Senna takes the idea of a non-fiction film to a whole new level. The film’s presentation isn’t that of your average documentary. Instead of talking heads and flashy visuals, the film is composed entirely of archival footage, with an unseen first-hand interview thrown in here and there. It makes the film, about the life and career of one of Formula 1’s most famous and successful drivers, quite a bit more personal than it might otherwise feel. And despite some serious lionization of the racer, the film is insightful and hard-hitting.

When a young Brazilian go-kart racer named Ayrton Senna travels to Europe for his first race, few—including him—thought he’d become a worldwide sensation. But Senna carried two things with him that made his ascent to the top of the racing world inevitable. One was his faith. He believed God was always watching over him and helping him achieve his dreams. The other characteristic was an unparalleled will to win. Senna knew the risks he was taking every time he pulled up to the starting line (so often on pole position), but he just couldn’t help himself—he needed to race. And race he did, for years, winning multiple F1 championships, until his pursuit of another claimed his life in 1994 at the age of 34.

Though Senna is undoubtedly a racing film, non-racing fans shouldn’t stay away, for the film’s messages are universal. Senna could have been a Scrabble champion, it doesn’t matter. The racing is just a method to tell this man’s story as an underdog and a national hero. The scheming behind the scenes of F1 make Senna a vulnerable individual, while the suffering across Brazil during the 1980s and early 1990s help us understand how and why a driver could become a real source of pride on an international stage.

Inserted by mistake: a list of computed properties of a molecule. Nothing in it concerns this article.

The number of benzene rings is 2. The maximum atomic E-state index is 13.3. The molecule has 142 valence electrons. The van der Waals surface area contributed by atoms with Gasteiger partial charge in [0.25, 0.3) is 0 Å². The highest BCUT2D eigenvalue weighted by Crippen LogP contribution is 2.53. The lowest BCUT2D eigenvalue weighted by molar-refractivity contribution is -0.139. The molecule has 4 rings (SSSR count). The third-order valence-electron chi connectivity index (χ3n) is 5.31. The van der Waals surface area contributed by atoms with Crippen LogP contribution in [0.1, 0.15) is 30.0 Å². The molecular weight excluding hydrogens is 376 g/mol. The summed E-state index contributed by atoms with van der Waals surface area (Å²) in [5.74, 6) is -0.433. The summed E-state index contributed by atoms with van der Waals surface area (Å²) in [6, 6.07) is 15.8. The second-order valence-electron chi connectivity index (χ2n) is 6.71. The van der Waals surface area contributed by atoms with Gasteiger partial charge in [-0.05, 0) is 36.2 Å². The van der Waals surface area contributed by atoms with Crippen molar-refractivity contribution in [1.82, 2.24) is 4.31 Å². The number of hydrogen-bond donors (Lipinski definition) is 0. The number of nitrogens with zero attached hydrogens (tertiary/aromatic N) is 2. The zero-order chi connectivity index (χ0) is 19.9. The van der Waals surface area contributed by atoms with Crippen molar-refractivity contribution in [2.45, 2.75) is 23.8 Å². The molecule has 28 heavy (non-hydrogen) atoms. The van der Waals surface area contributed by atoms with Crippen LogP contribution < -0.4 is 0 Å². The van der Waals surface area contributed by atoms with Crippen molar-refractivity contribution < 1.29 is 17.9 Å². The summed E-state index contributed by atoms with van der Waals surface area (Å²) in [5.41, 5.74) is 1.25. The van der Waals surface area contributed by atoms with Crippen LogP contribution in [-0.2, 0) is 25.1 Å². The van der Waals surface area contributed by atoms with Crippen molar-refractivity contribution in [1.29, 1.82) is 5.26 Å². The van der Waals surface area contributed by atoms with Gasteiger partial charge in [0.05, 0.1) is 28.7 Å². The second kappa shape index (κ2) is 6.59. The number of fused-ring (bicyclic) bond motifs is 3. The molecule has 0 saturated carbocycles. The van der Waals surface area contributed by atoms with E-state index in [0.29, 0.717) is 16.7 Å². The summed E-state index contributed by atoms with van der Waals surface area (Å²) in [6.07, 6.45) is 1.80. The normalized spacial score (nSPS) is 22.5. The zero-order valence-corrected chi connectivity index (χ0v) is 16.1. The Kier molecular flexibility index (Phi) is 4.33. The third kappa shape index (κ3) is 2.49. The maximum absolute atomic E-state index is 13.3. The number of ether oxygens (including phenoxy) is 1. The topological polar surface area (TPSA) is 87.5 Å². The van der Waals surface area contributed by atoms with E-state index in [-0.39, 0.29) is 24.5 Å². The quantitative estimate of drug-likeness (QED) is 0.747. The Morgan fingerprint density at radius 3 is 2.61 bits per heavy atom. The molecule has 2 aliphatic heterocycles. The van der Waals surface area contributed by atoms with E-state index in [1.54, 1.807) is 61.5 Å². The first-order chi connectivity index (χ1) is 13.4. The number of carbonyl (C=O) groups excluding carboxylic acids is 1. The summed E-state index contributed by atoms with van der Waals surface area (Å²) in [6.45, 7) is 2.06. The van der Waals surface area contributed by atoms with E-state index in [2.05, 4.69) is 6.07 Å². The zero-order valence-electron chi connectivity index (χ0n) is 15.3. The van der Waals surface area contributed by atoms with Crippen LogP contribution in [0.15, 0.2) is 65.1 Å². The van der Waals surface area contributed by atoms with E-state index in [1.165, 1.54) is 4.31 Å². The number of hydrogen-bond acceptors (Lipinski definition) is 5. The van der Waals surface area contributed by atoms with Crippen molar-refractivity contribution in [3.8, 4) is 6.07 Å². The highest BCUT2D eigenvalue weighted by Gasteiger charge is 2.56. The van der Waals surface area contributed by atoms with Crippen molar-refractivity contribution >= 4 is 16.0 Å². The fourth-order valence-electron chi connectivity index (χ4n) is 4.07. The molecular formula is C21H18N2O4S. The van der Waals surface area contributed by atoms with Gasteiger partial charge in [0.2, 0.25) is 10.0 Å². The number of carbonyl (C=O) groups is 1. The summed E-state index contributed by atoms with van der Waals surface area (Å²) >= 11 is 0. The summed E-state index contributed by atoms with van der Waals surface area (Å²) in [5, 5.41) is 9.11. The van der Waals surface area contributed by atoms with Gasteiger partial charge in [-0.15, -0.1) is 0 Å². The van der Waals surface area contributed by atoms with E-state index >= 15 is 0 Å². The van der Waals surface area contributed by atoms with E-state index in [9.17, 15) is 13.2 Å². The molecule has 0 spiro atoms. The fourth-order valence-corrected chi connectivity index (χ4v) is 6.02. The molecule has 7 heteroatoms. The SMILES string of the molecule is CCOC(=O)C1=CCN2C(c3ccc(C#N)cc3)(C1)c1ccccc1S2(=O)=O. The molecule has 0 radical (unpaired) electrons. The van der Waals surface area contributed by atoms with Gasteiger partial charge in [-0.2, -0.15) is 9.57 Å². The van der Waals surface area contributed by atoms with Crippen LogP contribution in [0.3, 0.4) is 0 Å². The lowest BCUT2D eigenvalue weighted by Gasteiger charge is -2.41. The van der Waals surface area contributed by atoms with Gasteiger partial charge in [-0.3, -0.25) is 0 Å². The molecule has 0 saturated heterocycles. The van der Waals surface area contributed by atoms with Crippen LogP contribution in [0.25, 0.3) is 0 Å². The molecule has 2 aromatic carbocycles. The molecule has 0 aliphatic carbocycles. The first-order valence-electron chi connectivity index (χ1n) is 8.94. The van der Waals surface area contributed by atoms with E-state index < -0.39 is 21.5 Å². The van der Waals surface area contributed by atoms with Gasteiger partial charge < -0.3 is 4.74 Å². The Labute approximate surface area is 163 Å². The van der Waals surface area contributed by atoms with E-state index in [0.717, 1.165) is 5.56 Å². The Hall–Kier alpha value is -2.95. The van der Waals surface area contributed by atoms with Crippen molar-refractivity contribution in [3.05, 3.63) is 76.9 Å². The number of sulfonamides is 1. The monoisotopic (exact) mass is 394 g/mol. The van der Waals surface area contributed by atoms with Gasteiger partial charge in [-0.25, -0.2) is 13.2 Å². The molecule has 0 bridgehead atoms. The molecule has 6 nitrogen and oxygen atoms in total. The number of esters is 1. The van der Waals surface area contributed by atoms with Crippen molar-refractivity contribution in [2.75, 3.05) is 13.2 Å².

Then there’s Senna’s actual racing career. At the peak it, he engaged in a professional rivalry with fellow F1 legend Alain Prost, which is probably the film’s most interesting subplot. The two find themselves so far ahead of all others in the world of F1 racing that, despite being teammates, they can’t help but want to beat the other. Unfortunately, their rivalry gets intense—fast—and eventually, they’re unable to be teammates. The battle of wits between the two men, though, is very suspenseful and presented as if it came out of a narrative film. It’s stories like these that keep non-racing fans enthralled, and the very same stories that, I’m sure, are very nostalgic for Senna’s and F1’s most dedicated followers.

My one complaint is that Senna is presented as if he was a saint. I don’t doubt he was a good man, but every story has two sides, and though we hear from Prost a few times, there’s no one present who has anything remotely negative about the man. This makes him feel a bit one-dimensional on a few occasions. It’s not a deal-breaking problem—the film is too engaging to be brought down much by this—but it prevents it from being truly excellent.

Senna is as good a documentary as I’ve seen this year. Its presentation is original, and its material is very compelling. I think it should have a decent shot at a Best Documentary nomination next year, and if it doesn’t, it’ll be because the branch doesn’t have any racing fans and didn’t take the film seriously. That’s the only reason to snub such a strong film.

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